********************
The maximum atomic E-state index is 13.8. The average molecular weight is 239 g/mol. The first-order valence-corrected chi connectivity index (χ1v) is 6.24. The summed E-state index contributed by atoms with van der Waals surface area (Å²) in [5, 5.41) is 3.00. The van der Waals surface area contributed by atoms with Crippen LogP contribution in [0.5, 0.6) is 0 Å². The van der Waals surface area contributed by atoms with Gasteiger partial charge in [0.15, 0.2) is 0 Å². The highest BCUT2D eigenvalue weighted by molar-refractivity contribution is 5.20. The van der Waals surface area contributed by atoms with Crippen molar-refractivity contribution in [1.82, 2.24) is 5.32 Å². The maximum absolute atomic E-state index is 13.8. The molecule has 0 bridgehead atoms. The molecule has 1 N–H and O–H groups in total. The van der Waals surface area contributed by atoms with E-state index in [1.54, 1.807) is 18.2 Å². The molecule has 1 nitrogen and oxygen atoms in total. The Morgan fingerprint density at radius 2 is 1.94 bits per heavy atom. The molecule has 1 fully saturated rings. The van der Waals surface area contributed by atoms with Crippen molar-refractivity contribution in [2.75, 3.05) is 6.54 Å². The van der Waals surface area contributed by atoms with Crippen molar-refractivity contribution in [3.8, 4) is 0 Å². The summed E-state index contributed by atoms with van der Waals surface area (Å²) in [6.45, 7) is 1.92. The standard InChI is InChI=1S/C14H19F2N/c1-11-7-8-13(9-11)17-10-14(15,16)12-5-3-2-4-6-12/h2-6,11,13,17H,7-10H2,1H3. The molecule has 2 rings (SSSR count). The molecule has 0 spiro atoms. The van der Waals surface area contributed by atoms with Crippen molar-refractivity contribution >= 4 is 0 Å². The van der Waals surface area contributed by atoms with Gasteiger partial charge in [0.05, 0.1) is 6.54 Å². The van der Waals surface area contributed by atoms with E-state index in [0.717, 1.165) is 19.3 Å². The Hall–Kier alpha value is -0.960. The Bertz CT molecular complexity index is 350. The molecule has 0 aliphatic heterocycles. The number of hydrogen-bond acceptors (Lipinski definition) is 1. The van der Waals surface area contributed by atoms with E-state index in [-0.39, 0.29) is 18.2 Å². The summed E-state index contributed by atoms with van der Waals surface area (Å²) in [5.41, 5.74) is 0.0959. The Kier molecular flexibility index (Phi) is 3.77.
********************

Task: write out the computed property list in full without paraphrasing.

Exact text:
The maximum atomic E-state index is 13.8. The average molecular weight is 239 g/mol. The first-order valence-corrected chi connectivity index (χ1v) is 6.24. The summed E-state index contributed by atoms with van der Waals surface area (Å²) in [5, 5.41) is 3.00. The van der Waals surface area contributed by atoms with Crippen LogP contribution in [0.5, 0.6) is 0 Å². The van der Waals surface area contributed by atoms with Gasteiger partial charge in [0.15, 0.2) is 0 Å². The highest BCUT2D eigenvalue weighted by molar-refractivity contribution is 5.20. The van der Waals surface area contributed by atoms with Crippen molar-refractivity contribution in [1.82, 2.24) is 5.32 Å². The maximum absolute atomic E-state index is 13.8. The molecule has 0 bridgehead atoms. The molecule has 1 N–H and O–H groups in total. The van der Waals surface area contributed by atoms with E-state index in [1.54, 1.807) is 18.2 Å². The molecule has 1 nitrogen and oxygen atoms in total. The Morgan fingerprint density at radius 2 is 1.94 bits per heavy atom. The molecule has 1 fully saturated rings. The van der Waals surface area contributed by atoms with Crippen molar-refractivity contribution in [2.75, 3.05) is 6.54 Å². The van der Waals surface area contributed by atoms with Crippen molar-refractivity contribution in [3.8, 4) is 0 Å². The summed E-state index contributed by atoms with van der Waals surface area (Å²) in [6.45, 7) is 1.92. The standard InChI is InChI=1S/C14H19F2N/c1-11-7-8-13(9-11)17-10-14(15,16)12-5-3-2-4-6-12/h2-6,11,13,17H,7-10H2,1H3. The molecule has 2 rings (SSSR count). The molecule has 0 spiro atoms. The van der Waals surface area contributed by atoms with Crippen molar-refractivity contribution >= 4 is 0 Å². The van der Waals surface area contributed by atoms with Gasteiger partial charge in [0.05, 0.1) is 6.54 Å². The van der Waals surface area contributed by atoms with E-state index in [0.717, 1.165) is 19.3 Å². The Hall–Kier alpha value is -0.960. The Bertz CT molecular complexity index is 350. The molecule has 0 aliphatic heterocycles. The number of hydrogen-bond acceptors (Lipinski definition) is 1. The van der Waals surface area contributed by atoms with E-state index in [-0.39, 0.29) is 18.2 Å². The summed E-state index contributed by atoms with van der Waals surface area (Å²) in [5.41, 5.74) is 0.0959. The Kier molecular flexibility index (Phi) is 3.77.